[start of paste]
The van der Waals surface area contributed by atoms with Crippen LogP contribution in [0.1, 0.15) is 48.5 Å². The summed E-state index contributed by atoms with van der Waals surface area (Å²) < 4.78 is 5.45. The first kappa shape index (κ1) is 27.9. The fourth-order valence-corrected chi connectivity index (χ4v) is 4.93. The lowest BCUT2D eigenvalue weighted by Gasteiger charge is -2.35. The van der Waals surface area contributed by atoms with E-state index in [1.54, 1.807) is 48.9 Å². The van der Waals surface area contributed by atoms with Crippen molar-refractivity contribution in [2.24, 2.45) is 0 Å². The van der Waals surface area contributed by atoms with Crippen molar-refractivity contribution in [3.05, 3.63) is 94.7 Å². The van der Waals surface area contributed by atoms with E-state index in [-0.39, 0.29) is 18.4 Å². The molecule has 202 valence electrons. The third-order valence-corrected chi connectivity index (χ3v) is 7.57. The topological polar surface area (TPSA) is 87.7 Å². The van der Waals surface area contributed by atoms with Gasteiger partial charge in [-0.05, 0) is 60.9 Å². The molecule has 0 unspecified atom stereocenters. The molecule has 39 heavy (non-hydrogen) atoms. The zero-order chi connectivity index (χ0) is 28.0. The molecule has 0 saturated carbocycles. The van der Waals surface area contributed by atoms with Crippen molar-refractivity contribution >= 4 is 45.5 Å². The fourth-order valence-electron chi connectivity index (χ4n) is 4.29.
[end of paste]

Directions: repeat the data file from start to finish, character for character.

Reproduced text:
The van der Waals surface area contributed by atoms with Crippen LogP contribution in [0.1, 0.15) is 48.5 Å². The summed E-state index contributed by atoms with van der Waals surface area (Å²) < 4.78 is 5.45. The first kappa shape index (κ1) is 27.9. The fourth-order valence-corrected chi connectivity index (χ4v) is 4.93. The lowest BCUT2D eigenvalue weighted by Gasteiger charge is -2.35. The van der Waals surface area contributed by atoms with E-state index in [1.54, 1.807) is 48.9 Å². The van der Waals surface area contributed by atoms with Crippen molar-refractivity contribution in [2.24, 2.45) is 0 Å². The van der Waals surface area contributed by atoms with Crippen molar-refractivity contribution in [3.05, 3.63) is 94.7 Å². The van der Waals surface area contributed by atoms with E-state index in [-0.39, 0.29) is 18.4 Å². The molecule has 202 valence electrons. The third-order valence-corrected chi connectivity index (χ3v) is 7.57. The topological polar surface area (TPSA) is 87.7 Å². The van der Waals surface area contributed by atoms with Gasteiger partial charge in [-0.05, 0) is 60.9 Å². The molecule has 0 unspecified atom stereocenters. The molecule has 39 heavy (non-hydrogen) atoms. The zero-order chi connectivity index (χ0) is 28.0. The molecule has 0 saturated carbocycles. The van der Waals surface area contributed by atoms with Crippen molar-refractivity contribution >= 4 is 45.5 Å². The fourth-order valence-electron chi connectivity index (χ4n) is 4.29.